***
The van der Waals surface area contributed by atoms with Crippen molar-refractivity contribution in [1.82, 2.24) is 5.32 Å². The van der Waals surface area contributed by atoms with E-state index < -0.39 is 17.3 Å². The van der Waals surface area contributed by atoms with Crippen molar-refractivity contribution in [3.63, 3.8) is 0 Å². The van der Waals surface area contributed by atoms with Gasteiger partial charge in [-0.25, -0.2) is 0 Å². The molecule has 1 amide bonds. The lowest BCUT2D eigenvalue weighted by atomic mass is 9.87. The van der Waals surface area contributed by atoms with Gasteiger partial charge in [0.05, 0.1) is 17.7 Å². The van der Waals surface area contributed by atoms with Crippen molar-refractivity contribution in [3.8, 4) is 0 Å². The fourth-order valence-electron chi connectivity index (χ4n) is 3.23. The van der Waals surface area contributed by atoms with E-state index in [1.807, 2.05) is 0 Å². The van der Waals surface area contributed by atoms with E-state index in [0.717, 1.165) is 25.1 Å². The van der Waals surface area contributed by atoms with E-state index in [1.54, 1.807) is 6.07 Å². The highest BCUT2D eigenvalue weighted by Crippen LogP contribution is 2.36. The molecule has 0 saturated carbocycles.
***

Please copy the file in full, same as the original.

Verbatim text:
The van der Waals surface area contributed by atoms with Crippen molar-refractivity contribution in [1.82, 2.24) is 5.32 Å². The van der Waals surface area contributed by atoms with E-state index < -0.39 is 17.3 Å². The van der Waals surface area contributed by atoms with Crippen molar-refractivity contribution in [3.63, 3.8) is 0 Å². The van der Waals surface area contributed by atoms with Gasteiger partial charge in [-0.25, -0.2) is 0 Å². The molecule has 1 amide bonds. The lowest BCUT2D eigenvalue weighted by atomic mass is 9.87. The van der Waals surface area contributed by atoms with Gasteiger partial charge in [0.05, 0.1) is 17.7 Å². The van der Waals surface area contributed by atoms with Crippen molar-refractivity contribution in [3.8, 4) is 0 Å². The fourth-order valence-electron chi connectivity index (χ4n) is 3.23. The van der Waals surface area contributed by atoms with E-state index in [1.807, 2.05) is 0 Å². The van der Waals surface area contributed by atoms with E-state index in [0.717, 1.165) is 25.1 Å². The van der Waals surface area contributed by atoms with E-state index in [1.54, 1.807) is 6.07 Å². The highest BCUT2D eigenvalue weighted by Crippen LogP contribution is 2.36. The molecule has 0 saturated carbocycles.